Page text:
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Elizabeth Barrett Browning's Sonnet 36: "When we met first and loved, I did not build"

Elizabeth Barrett Browning masterfully employs the Petrarchan form in her classic sonnet sequence, her tribute to her belovèd husband.

Elizabeth Barrett Browning

Elizabeth Barrett Browning

Introduction and Text of Sonnet 36: "When we met first and loved, I did not build"

Elizabeth Barrett Browning's sonnet 36, from her classic sonnet sequence, Sonnets from the Portuguese, reveals the speaker’s apprehension that the first moments of a new love might prove to be illusive; thus, she refuses to believe unwaveringly in the possibility that love had arrived.

This speaker always remains aware that she must protect her heart from disaster. And at this point in their relationship, she knows that she could suffer a terrible broken heart if the relationship fails to flourish.

Sonnet 36: "When we met first and loved, I did not build"

When we met first and loved, I did not build
Upon the event with marble. Could it mean
To last, a love set pendulous between
Sorrow and sorrow? Nay, I rather thrilled,
Distrusting every light that seemed to gild
The onward path, and feared to overlean
A finger even. And, though I have grown serene
And strong since then, I think that God has willed
A still renewable fear … O love, O troth …
Lest these enclaspèd hands should never hold,
This mutual kiss drop down between us both
As an unowned thing, once the lips being cold.
And Love, be false! if he, to keep one oath,
Must lose one joy, by his life’s star foretold.

Reading of Sonnet 36: "When we met first and loved, I did not build"

Commentary

The speaker again is demonstrating her inability to fully accept the love relationship that is growing with her belovèd suitor.

First Quatrain: Love Between Sorrow

When we met first and loved, I did not build
Upon the event with marble. Could it mean
To last, a love set pendulous between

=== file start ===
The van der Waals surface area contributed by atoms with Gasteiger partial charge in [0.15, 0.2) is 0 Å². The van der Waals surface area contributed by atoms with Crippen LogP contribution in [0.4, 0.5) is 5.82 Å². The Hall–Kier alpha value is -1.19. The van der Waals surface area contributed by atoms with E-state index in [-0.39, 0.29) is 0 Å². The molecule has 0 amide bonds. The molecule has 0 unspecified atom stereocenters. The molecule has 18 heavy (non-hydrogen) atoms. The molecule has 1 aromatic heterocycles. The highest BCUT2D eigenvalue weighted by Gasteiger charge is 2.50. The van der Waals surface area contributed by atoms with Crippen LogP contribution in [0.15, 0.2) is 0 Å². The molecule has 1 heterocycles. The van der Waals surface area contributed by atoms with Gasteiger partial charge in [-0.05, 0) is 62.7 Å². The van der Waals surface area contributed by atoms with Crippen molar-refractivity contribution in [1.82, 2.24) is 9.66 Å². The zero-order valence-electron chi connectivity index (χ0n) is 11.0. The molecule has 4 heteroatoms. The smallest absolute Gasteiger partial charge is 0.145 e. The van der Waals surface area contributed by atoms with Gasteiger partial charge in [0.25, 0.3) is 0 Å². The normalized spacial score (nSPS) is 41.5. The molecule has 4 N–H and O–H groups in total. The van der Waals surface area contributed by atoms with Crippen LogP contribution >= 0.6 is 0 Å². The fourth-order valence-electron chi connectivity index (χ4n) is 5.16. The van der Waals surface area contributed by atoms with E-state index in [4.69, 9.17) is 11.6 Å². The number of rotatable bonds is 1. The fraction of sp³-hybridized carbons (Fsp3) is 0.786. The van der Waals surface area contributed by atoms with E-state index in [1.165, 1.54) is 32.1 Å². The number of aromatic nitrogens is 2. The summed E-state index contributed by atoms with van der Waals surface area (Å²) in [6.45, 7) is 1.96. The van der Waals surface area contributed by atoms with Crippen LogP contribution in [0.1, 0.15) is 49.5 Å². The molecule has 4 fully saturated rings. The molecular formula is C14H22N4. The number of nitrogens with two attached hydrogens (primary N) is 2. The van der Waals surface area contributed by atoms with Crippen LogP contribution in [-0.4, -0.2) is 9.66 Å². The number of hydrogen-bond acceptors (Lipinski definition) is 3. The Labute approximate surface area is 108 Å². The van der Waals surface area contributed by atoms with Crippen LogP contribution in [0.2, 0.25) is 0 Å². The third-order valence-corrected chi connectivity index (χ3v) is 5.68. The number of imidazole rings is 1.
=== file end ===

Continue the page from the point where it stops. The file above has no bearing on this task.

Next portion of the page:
Sorrow and sorrow? Nay, I rather thrilled,

The speaker says that when she and her belovèd first met and love began to flower, she did not readily accept that the feelings were genuine; she refused, "to build / Upon the event with marble." She questions whether love could endure for her "between / Sorrow and sorrow."

The reader is by now quite familiar with the sadness, pain, and grief the speaker has suffered in her life and that she continues to suffer these maladies. For this melancholy speaker to accept the balm of love remains very difficult. Her doubts and fears continue to remain more real to her than these new, most cherished feelings of love and affection.

Second Quatrain: Continuing Fear

Distrusting every light that seemed to gild
The onward path, and feared to overlean
A finger even. And, though I have grown serene
And strong since then, I think that God has willed

Answering her own question in the negative, the speaker asserts that she preferred to remain, "Distrusting every light that seemed to gild" the progression toward the loving relationship. The speaker's fears continues to prompt her to hold back her heart because she "feared to overlean / A finger even."

Quite uncharacteristically, the speaker admits that since that early time at the very beginning of this love relationship, she has, indeed, "grown serene / And strong." Such an admission is difficult for the personality of this troubled speaker, but she does remain aware that she must somehow come to terms with her evolving growth.

First Tercet: Skepticism for Protection

A still renewable fear … O love, O troth …
Lest these enclaspèd hands should never hold,
This mutual kiss drop down between us both

Still, even though this wary speaker is cognizant of her growth in terms of serenity and strength, she believes that God has instilled in her the ability to remain somewhat skeptical in order to protect herself from certain torture at having been wrong about the relationship.

This speaker knows that if, "these enclaspèd hands should never hold," she would be devastated if she had not protected her heart with those doubts. If the "mutual kiss" should "drop between us both," this ever-thinking speaker is sure her life would be filled with even more grief and sorrow.

Second Tercet: Wrenching Feeling

As an unowned thing, once the lips being cold.
And Love, be false! if he, to keep one oath,
Must lose one joy, by his life’s star foretold.

The speaker then spreads across the border of the tercets the wrenching feeling that her words are causing her. This melancholy speaker feels that she must give utterance to these thoughts, but she knows that they will cause pain, even to her belovèd. But if, "Love, be false," then she simply must acknowledge that possibility for both their sakes.

The speaker anticipates the likelihood that she might have to "lose one joy" which may already be written in her stars, and not knowing which joy that might be, she must remain watchful that it might be the very love she is striving so mightily to protect.

The Brownings

The Brownings

This content is accurate and true to the best of the author’s knowledge and is not meant to substitute for formal and individualized advice from a qualified professional.

© 2017 Linda Sue Grimes

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